Keep school kids safe by shoveling sidewalks


December 16, 2003|By Jody K. Vilschick | Jody K. Vilschick,SPECIAL TO THE SUN

I WAS planning to write my annual snow column about winter driving tips and how to prepare your vehicles for winter weather. But after the recent snow, some folks neglected to shovel their sidewalks. It made sense to write about that instead.

Isn't anyone else out there bothered that our children risk their lives just to walk to their bus stops? Glenn Johnson is, but it is his job to be. He is director of transportation for Howard County public schools. "I'd like to think that most understand their responsibility [for clearing snow from their sidewalks], but there is a minority who don't," he said. "It only takes one or two on a walking route to pose a danger to the children." He said that this has been an issue every year he has worked for Howard County schools, since 1982.

According to JoAnn Maxfield of the Howard County Department of Public Works, removing snow is the responsibility of homeowners. "Howard County is not responsible for maintaining any sidewalks, including snow removal," she said, except for sidewalks on county property.

Johnson acknowledged that even the county is not diligent about removing snow from sidewalks children must use to get to school. "I know of several places where either the state or the county isn't taking responsibility for clearing the sidewalks. One is on the St. Johns Lane bridge over I-70, near Mount Hebron High School. Another is on Great Star Drive, on the bridge over Route 32," he said.

That means the county is not following its own law. Howard County Sec. 18.402. states: "It shall be the duty and obligation of the owner of property abutting a sidewalk in a public right-of-way to remove snow from the sidewalk within 48 hours after the snow has fallen."

If you flout this law, you could be fined $25. Pinch me hard: Is this really a deterrent? While no one seems willing to enforce this law, the county will try to encourage reluctant shovelers.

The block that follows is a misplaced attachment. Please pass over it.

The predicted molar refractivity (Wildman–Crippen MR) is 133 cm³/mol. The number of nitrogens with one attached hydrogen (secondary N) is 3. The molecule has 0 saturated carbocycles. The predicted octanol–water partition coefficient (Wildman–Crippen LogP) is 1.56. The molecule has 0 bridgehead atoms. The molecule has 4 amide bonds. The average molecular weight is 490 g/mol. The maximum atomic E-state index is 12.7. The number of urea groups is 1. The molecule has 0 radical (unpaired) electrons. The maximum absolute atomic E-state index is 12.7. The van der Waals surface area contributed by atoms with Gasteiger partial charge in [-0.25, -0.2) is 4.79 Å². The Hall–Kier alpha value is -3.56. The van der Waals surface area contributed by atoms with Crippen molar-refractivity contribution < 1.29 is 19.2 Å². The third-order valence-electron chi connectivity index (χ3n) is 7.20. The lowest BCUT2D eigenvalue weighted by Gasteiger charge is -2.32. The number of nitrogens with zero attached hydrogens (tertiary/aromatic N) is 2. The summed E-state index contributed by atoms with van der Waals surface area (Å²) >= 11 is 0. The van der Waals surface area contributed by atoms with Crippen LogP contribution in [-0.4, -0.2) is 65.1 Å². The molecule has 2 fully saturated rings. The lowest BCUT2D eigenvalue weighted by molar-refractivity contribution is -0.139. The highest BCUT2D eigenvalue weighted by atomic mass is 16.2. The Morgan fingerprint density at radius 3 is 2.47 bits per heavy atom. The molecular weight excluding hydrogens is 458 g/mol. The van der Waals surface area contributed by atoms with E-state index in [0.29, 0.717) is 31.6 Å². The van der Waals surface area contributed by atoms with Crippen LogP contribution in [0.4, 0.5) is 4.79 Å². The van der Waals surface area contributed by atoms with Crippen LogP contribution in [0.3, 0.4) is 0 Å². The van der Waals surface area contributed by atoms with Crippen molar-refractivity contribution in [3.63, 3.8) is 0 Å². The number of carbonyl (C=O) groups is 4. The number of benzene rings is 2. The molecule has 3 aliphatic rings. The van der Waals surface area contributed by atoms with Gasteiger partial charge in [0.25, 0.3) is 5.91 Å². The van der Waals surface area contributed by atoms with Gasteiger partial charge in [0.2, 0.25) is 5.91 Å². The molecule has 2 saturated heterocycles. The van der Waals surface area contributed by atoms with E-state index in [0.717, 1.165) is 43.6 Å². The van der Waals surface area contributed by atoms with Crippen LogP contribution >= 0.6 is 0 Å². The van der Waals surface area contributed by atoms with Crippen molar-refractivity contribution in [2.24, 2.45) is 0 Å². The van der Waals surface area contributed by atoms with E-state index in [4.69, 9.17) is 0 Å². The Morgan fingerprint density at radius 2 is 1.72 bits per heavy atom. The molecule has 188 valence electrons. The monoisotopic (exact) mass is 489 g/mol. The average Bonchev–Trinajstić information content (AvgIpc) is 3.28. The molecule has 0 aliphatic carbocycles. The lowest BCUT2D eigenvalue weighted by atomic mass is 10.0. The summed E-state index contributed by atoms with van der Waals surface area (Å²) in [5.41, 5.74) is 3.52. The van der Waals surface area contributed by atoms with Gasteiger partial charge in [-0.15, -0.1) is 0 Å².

"If you have the names and addresses of the abutting property owners, I will be happy to send them a letter from this office reminding them of the county code," Maxfield said. She can be contacted by e-mail at or by phone at 410-313-3440; those who contact her will remain anonymous. "To file a complaint, contact the Howard County Police Department," she said.

"I have had several e-mails and calls from parents about property owners not shoveling snow near school bus stops," Maxfield said. "I think it's shameful."

So do I, especially when removing snow from sidewalks is a problem so easily solved.

Calling neighbors and asking nicely is better than complaining about them behind their backs. So go ahead and politely request that they clear their sidewalks. I did this in my neighborhood, and it yielded good results.

But what if you are unable to shovel the snow on your sidewalk? If you suffer from a disability other than sheer laziness, there are solutions.

You could buy a snowblower if traditional shoveling creates too much strain. Or ask a neighbor to help - most are glad to. Sweeten the deal by chipping in to buy a snowblower. Or if the neighbor has one, offer to offset the cost of gasoline for the season.

Pay a teen-ager to clear your walks and driveway. Many landscaping services also offer snow removal.

Regina Jenkins, volunteer coordinator for the Howard County Office on Aging, offered another option. "Seniors and individuals with physical disabilities can contact me to be put on a `snow-removal list.' " she said. "I will try to match them up with a volunteer willing to shovel snow for them." But she needs more snow-removal volunteers to join her snow brigade. To volunteer or to be added to the snow-removal list, call Jenkins at 410-313-1417.

In a letter to sundry county officials, J.T. Merryman confronted the county about its unwillingness to enforce the snow-removal law and asked, "Will everyone just continue to shrug their collective shoulders, or are we ready to address this problem once and for all with the three Es [education, enforcement and engineering]? Hmm, I just thought of a fourth E that might make a difference - Election Day!"

If you don't like how the county is handling or enforcing snow removal from sidewalks, contact your elected county officials. Start at the top: County Executive James N. Robey's e-mail address is jnrobey@ co.

There is no reason young children should have to walk in busy streets to reach bus stops. For their sakes, let's do something about it ... unless, of course, you're waiting for the unspeakable to happen.

What's your traffic trauma? Contact Jody K. Vilschick at, send faxes to 410-715-2816 or mail letters to Traffic Talk, The Sun in Howard County, 30 Corporate Center, 10440 Little Patuxent Parkway, Suite 820, Columbia, 21044. Please include your full name and contact information or your comments will not be published or receive a response.

Baltimore Sun Articles
Please note the green-lined linked article text has been applied commercially without any involvement from our newsroom editors, reporters or any other editorial staff.